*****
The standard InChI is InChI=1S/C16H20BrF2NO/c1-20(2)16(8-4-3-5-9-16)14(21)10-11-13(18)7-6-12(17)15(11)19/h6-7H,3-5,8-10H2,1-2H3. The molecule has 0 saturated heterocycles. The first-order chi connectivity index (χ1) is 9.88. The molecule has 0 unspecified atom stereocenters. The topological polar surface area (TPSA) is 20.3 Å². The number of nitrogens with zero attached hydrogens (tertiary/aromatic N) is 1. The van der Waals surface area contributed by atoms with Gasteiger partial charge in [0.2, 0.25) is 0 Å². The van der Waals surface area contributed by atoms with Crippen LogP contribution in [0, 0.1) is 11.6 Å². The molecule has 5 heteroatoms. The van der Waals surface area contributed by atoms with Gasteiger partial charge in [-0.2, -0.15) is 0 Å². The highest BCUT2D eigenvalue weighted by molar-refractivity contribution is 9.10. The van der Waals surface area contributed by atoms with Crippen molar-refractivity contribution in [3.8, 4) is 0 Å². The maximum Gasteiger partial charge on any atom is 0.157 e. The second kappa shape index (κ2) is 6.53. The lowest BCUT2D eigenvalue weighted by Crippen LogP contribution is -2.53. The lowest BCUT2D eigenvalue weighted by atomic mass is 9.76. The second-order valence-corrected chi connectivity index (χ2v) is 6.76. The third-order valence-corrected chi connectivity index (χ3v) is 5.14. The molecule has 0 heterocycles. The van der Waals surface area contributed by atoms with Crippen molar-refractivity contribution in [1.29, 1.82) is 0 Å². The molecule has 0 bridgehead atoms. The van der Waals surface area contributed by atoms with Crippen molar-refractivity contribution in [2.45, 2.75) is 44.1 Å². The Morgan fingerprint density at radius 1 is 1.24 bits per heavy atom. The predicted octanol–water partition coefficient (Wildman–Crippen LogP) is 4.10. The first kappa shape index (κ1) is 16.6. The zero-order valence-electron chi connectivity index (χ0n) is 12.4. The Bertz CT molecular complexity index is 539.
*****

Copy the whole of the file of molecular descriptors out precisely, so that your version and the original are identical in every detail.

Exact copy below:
The standard InChI is InChI=1S/C16H20BrF2NO/c1-20(2)16(8-4-3-5-9-16)14(21)10-11-13(18)7-6-12(17)15(11)19/h6-7H,3-5,8-10H2,1-2H3. The molecule has 0 saturated heterocycles. The first-order chi connectivity index (χ1) is 9.88. The molecule has 0 unspecified atom stereocenters. The topological polar surface area (TPSA) is 20.3 Å². The number of nitrogens with zero attached hydrogens (tertiary/aromatic N) is 1. The van der Waals surface area contributed by atoms with Gasteiger partial charge in [0.2, 0.25) is 0 Å². The van der Waals surface area contributed by atoms with Crippen LogP contribution in [0, 0.1) is 11.6 Å². The molecule has 5 heteroatoms. The van der Waals surface area contributed by atoms with Gasteiger partial charge in [-0.2, -0.15) is 0 Å². The highest BCUT2D eigenvalue weighted by molar-refractivity contribution is 9.10. The van der Waals surface area contributed by atoms with Crippen molar-refractivity contribution in [3.8, 4) is 0 Å². The maximum Gasteiger partial charge on any atom is 0.157 e. The second kappa shape index (κ2) is 6.53. The lowest BCUT2D eigenvalue weighted by Crippen LogP contribution is -2.53. The lowest BCUT2D eigenvalue weighted by atomic mass is 9.76. The second-order valence-corrected chi connectivity index (χ2v) is 6.76. The third-order valence-corrected chi connectivity index (χ3v) is 5.14. The molecule has 0 heterocycles. The van der Waals surface area contributed by atoms with Crippen molar-refractivity contribution in [1.29, 1.82) is 0 Å². The molecule has 0 bridgehead atoms. The van der Waals surface area contributed by atoms with Crippen molar-refractivity contribution in [2.45, 2.75) is 44.1 Å². The Morgan fingerprint density at radius 1 is 1.24 bits per heavy atom. The predicted octanol–water partition coefficient (Wildman–Crippen LogP) is 4.10. The first kappa shape index (κ1) is 16.6. The zero-order valence-electron chi connectivity index (χ0n) is 12.4. The Bertz CT molecular complexity index is 539.